At a Glance...
The Department of Justice Antitrust Division (DOJ) announced January 18 that Duke Energy Corporation (Duke) agreed to pay $600,000 to settle charges that it violated the Hart-Scott-Rodino Antitrust Improvements Act of 1976 (HSR Act) waiting period. Duke, according to a DOJ complaint filed in the United States District Court for the District of Columbia, took control of a power plant it intended to acquire from Calpine Corporation (Calpine) prior to filing an HSR notification form and expiration of the HSR waiting period. This settlement is a strong reminder that companies can be charged and fined for failing to abide by HSR regulations.
Obtaining control of a target entity in a reportable transaction prior to expiration of the HSR waiting period is known as “gun jumping.” In announcing the settlement, Acting Assistant Attorney General Renata Hesse of the Antitrust Division cautioned that “the Antitrust Division remains vigilant against such ‘gun-jumping’ and takes action when parties to a reportable transaction stop competing independently before the review period has ended.”
Under the HSR Act, companies agreeing to transactions that meet the size-of-transaction and size-of-person thresholds must file premerger notification forms and provide related documents to the DOJ and Federal Trade Commission. The parties must then abide by the applicable waiting period requirements, during which time the agencies conduct an antitrust review, prior to closing. Importantly, the acquiring party cannot take “beneficial ownership” of the assets or entities it seeks to acquire until the waiting period has expired or until early termination has been granted.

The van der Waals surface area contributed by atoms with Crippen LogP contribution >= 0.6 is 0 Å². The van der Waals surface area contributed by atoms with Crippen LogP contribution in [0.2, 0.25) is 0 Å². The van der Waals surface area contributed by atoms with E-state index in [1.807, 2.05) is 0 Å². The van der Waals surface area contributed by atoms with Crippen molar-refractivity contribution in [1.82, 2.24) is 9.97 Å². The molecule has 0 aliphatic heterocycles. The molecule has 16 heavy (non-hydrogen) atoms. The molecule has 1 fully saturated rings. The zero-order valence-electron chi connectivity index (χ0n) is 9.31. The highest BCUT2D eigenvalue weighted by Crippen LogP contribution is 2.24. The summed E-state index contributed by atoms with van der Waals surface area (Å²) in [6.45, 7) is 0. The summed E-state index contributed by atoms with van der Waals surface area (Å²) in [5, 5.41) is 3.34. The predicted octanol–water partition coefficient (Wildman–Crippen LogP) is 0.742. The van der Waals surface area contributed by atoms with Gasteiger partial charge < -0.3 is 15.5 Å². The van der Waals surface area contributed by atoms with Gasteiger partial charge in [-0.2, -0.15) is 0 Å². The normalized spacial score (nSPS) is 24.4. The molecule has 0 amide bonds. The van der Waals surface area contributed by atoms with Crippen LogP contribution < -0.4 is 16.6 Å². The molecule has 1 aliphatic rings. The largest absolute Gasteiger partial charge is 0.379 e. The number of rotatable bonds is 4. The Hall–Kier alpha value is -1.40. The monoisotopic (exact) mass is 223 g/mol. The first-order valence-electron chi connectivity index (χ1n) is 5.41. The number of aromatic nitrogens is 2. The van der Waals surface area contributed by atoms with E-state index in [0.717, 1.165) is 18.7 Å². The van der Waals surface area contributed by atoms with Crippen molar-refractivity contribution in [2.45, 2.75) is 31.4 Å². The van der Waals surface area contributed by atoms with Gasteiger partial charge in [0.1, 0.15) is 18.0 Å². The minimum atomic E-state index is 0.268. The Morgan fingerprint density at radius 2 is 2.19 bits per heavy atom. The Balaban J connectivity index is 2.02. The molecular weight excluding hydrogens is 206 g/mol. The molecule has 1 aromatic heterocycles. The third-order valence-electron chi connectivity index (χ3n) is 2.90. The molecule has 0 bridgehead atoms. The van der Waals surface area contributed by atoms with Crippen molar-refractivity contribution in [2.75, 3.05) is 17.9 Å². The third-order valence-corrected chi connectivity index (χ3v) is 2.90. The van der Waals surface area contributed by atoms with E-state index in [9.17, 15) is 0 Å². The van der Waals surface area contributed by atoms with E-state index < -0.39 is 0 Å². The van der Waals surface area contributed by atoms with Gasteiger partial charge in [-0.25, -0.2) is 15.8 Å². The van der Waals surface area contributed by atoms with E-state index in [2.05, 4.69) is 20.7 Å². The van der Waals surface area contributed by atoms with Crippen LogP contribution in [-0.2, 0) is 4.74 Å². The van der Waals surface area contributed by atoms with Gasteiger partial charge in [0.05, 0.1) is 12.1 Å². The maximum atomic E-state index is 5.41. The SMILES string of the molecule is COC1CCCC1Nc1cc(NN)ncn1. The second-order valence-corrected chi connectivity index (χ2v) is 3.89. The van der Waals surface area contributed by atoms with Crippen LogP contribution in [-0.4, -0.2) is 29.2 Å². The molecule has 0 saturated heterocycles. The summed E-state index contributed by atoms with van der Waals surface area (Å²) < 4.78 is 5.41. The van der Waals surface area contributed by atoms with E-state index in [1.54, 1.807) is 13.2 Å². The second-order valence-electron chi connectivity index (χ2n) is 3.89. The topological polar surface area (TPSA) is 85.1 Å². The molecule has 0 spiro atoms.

In the Duke case, after agreeing to a term sheet for Duke’s purchase of the Osprey natural gas power plant from Calpine, the parties entered a “tolling agreement.” Under the tolling agreement, according to the DOJ complaint, Duke made all significant competitive decisions for the Osprey plant, controlling both the acquisition of natural gas for the plant and the distribution of power generated by the plant. According to the DOJ, after the tolling agreement, Duke “gained the profit or loss from sale” of the plant’s energy, and thus Duke took beneficial ownership of the asset it intended to acquire. The required HSR notification and report form, which valued the transaction at $166 million, was not filed until months after the tolling agreement was executed. The proposed settlement still requires court approval.